The third study was also run online on a representative sample of adult Norwegians. We conducted a conjoint experiment with a rating assignment embedded in the 2018 fall wave of the Norwegian Citizen Panel.

The conjoint design allows us to explore scope conditions of findings. The advantage of conjoint designs, a method increasingly used in experimental political science research (Leeper, Hobolt, and Tilley 2020), is the possibility to include a large number of experimental treatments and estimate their effects simultaneously (Hainmueller, Hopkins, and Yamamoto 2014). The stimulus material for each respondent consists of randomly combined levels of the given features, resulting in sufficient observations for each feature while only a small share of the possible combinations is actually shown to participants. This enables us to include context variables into our design and to test our relationships of interest across a range of other factors that could potentially interfere with the treatment. As a result we gain insights into generalizability and robustness of our findings. Our conjoint design is presented as a text vignette with rating outcome measures like in studies 1 and 2. For similar applications in conjoint designs, see for example Huff and Kertzer (2018).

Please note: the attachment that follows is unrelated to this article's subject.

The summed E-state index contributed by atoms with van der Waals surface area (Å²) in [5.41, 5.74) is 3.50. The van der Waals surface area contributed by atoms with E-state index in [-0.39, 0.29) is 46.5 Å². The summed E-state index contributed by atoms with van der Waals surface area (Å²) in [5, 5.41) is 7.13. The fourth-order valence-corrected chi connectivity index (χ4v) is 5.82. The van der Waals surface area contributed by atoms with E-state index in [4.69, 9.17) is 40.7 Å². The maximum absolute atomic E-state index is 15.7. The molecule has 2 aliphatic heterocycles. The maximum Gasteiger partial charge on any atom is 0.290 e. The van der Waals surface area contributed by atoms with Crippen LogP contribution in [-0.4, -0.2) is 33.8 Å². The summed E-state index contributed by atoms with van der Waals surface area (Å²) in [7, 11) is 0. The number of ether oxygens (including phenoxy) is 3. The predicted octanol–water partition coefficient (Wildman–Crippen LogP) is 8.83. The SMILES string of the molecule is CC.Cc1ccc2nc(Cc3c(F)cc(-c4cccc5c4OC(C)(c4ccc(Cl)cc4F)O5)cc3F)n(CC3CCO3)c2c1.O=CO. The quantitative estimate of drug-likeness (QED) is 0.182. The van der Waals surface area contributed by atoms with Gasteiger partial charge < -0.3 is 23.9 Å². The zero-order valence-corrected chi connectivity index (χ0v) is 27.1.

Hainmueller, Jens, Daniel J Hopkins, and Teppei Yamamoto. 2014. “Causal Inference in Conjoint Analysis: Understanding Multidimensional Choices via Stated Preference Experiments.” Political Analysis 22 (1): 1–30.

Huff, Connor, and Joshua D Kertzer. 2018. “How the Public Defines Terrorism.” American Journal of Political Science 62 (1): 55–71.

Leeper, Thomas J, Sara B Hobolt, and James Tilley. 2020. “Measuring Subgroup Preferences in Conjoint Experiments.” Political Analysis 28 (2): 207–21.